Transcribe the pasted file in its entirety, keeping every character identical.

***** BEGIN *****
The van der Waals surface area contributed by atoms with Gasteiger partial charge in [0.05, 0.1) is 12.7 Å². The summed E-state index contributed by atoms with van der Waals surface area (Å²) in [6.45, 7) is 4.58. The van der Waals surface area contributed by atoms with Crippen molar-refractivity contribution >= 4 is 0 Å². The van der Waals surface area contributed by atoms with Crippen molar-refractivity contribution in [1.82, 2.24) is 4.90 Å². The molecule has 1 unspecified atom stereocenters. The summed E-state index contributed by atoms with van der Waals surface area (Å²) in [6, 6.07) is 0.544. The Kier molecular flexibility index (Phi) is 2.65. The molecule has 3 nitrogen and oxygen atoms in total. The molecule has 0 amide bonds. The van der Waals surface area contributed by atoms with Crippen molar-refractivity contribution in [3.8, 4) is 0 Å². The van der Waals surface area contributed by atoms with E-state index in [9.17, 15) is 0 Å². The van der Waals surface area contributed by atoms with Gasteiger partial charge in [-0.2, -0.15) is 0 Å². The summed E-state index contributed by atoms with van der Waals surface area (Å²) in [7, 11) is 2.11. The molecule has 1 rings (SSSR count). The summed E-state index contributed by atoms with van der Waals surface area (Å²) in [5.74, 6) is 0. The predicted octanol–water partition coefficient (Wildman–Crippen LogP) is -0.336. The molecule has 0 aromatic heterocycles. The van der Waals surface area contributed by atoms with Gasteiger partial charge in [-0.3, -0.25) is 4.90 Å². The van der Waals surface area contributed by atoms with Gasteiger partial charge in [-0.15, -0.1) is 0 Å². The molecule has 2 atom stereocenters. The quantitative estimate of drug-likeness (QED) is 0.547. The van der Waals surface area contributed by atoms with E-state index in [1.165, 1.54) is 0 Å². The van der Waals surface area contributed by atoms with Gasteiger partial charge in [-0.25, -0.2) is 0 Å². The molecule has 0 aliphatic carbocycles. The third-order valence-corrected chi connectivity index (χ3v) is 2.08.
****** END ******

The van der Waals surface area contributed by atoms with Gasteiger partial charge in [0.05, 0.1) is 12.7 Å². The summed E-state index contributed by atoms with van der Waals surface area (Å²) in [6.45, 7) is 4.58. The van der Waals surface area contributed by atoms with Crippen molar-refractivity contribution >= 4 is 0 Å². The van der Waals surface area contributed by atoms with Crippen molar-refractivity contribution in [1.82, 2.24) is 4.90 Å². The molecule has 1 unspecified atom stereocenters. The summed E-state index contributed by atoms with van der Waals surface area (Å²) in [6, 6.07) is 0.544. The Kier molecular flexibility index (Phi) is 2.65. The molecule has 3 nitrogen and oxygen atoms in total. The molecule has 0 amide bonds. The van der Waals surface area contributed by atoms with Crippen molar-refractivity contribution in [3.8, 4) is 0 Å². The van der Waals surface area contributed by atoms with E-state index in [9.17, 15) is 0 Å². The van der Waals surface area contributed by atoms with Gasteiger partial charge in [-0.2, -0.15) is 0 Å². The summed E-state index contributed by atoms with van der Waals surface area (Å²) in [7, 11) is 2.11. The molecule has 1 rings (SSSR count). The summed E-state index contributed by atoms with van der Waals surface area (Å²) in [5.74, 6) is 0. The predicted octanol–water partition coefficient (Wildman–Crippen LogP) is -0.336. The molecule has 0 aromatic heterocycles. The van der Waals surface area contributed by atoms with Gasteiger partial charge in [-0.3, -0.25) is 4.90 Å². The van der Waals surface area contributed by atoms with Gasteiger partial charge in [-0.15, -0.1) is 0 Å². The molecule has 2 atom stereocenters. The quantitative estimate of drug-likeness (QED) is 0.547. The van der Waals surface area contributed by atoms with E-state index in [1.165, 1.54) is 0 Å². The van der Waals surface area contributed by atoms with Gasteiger partial charge in [-0.25, -0.2) is 0 Å². The molecule has 0 aliphatic carbocycles. The third-order valence-corrected chi connectivity index (χ3v) is 2.08.